HFG:You’ve been an informative, passionate voice for management-intensive grazing for many years. When did you first realize that this is what you wanted to make your life-long calling?
JG: I probably knew about seven years into my career at the University of Missouri. The realization was that we have known everything we needed to double or triple pasture productivity for hundreds of years. Failure to apply existing knowledge made no sense to me. I wanted to change that attitude.
HFG: Your time at the University of Missouri’s Forage Systems Research Center (FSRC) overlapped a period in the late 1980s and 1990s when the interest and application of management-intensive grazing exploded. What was that like?
JG: It was a great deal of fun, but still frustrating that the rate of adoption was so slow. How long can people continue to ignore the obvious?
HFG: What role do you think new fencing technologies played in the renewed interest of management-intensive grazing in those early years?
JG: All the difference in the world! Modern electric fence is what made intensive pasture management economically feasible.
HFG: A lot of your research at Missouri centered on the management of tall fescue to maximize livestock performance. Do you still feel that fescue toxicosis is something that can be successfully managed around?
JG: Absolutely! Infected fescue is a dominant forage only when failed grazing management allows it to be.
HFG: What do you still see as the most common mistakes made by those who have adopted management-intensive grazing?
JG: Grazing pastures too short and returning too soon.
HFG: In 2003, you left the public sector for the private sector and moved to Idaho. Explain that decision.
JG: It was a mid-life crisis. I realized what I really wanted to do with my life was live in the mountains and write stories.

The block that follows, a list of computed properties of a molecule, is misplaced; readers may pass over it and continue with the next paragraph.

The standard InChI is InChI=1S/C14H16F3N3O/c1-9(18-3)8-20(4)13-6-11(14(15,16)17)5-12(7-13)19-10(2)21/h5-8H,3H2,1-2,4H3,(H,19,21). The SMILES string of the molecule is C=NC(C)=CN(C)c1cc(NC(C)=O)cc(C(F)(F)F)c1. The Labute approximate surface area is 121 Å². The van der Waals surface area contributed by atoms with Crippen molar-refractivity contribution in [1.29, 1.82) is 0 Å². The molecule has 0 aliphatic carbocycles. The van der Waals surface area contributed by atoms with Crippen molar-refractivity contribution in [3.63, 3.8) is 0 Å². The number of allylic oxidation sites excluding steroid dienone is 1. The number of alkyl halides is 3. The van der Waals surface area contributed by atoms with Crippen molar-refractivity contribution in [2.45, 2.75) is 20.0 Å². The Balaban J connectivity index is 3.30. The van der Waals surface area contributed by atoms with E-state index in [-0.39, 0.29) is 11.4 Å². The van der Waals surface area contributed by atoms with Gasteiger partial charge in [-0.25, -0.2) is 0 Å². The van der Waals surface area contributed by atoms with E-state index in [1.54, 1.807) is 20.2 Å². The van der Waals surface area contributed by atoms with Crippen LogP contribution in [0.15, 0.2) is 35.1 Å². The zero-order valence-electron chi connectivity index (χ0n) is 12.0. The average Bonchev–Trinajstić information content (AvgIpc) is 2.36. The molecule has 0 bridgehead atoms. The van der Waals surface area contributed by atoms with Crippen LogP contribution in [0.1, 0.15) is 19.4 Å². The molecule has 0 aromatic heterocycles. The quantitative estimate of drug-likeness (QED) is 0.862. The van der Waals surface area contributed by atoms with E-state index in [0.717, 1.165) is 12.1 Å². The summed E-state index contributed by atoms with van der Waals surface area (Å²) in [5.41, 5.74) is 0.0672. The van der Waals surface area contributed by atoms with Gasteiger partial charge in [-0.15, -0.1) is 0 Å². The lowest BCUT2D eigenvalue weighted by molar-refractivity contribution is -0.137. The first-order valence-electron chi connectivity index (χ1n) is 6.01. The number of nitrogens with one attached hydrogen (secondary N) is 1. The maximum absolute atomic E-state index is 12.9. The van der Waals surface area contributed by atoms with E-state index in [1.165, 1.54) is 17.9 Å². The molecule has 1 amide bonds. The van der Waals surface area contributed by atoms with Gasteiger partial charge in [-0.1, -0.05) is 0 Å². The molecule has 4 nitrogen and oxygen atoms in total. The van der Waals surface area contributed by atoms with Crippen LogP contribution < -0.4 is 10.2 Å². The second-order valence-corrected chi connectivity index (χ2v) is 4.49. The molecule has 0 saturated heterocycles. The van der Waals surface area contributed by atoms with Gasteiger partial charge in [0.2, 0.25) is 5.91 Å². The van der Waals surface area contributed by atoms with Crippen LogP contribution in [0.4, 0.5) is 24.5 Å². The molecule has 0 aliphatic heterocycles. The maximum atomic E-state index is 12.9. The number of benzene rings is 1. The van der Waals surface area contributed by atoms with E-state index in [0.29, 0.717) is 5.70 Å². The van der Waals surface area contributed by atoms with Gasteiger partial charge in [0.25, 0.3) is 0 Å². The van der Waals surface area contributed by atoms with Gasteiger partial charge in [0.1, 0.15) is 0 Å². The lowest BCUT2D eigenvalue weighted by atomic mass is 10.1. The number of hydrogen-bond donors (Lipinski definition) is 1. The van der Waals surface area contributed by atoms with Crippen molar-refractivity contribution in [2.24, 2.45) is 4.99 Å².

HFG: Has your opinion changed over the years on any particular pasture management practice(s) compared to what you thought in the past?
JG: When we first started putting in grazing cells in the 1980s, we almost always used lanes to let the cattle walk to water. That was based on the premise that it is cheaper to let cattle come to water than it was to deliver water to the cattle. It might be cheaper to let cattle come to water, but it is far more cost effective in the long term to take the water to the cattle. I think the idea of letting cattle walk long distances to stock water greatly limits the opportunities of the majority of ranches to realize optimal use of their land.
HFG: In addition to your consultant work, you also manage a ranch where you live. Explain that relationship.
JG: We manage one unit of Circle Pi Ranch in exchange for living on that property. Our resources are 450 acres of center pivots, about 90 acres of flood ground, and a few hundred acres of desert rangeland. We usually have about 500 cow equivalents up here for about seven months.
HFG: In what major ways do the principles of management-intensive grazing differ in the West compared to the East, or do they?
JG: There is little difference between managing irrigated pastures in the West compared to natural rainfall pastures in the East. The greatest difference between Western rangeland and the wet pastures is the need for much longer recovery periods and the overall fragility of the semi-arid to arid landscapes.
HFG: As an author and grazing consultant, what’s the most common reason you find that people come to you looking for help?
JG: Simple, they want to make more money while improving their land.
HFG: Are there any future trends, technologies or practices that you see coming down the line that livestock producers need to pay special attention to?
JG: Sixty percent of the beef consumed in America is hamburger. Why are we still producing this commodity in feedlots?
Absentee ownership of agricultural land either greatly limits the opportunity for young people to enter production agriculture or provides a great opportunity for young people to get started through innovative lease arrangements. Which way it goes is almost entirely dependent on the individual’s attitude. More people need to get their head out of the conventional box.
If you really want to make money in farming or ranching, produce food, not commodities.
HFG: Favorite food?
JG: Red Meat!
HFG: Thanks Jim. Stay warm this winter.
This article appeared in the January 2016 issue of Hay & Forage Grower on page 16.
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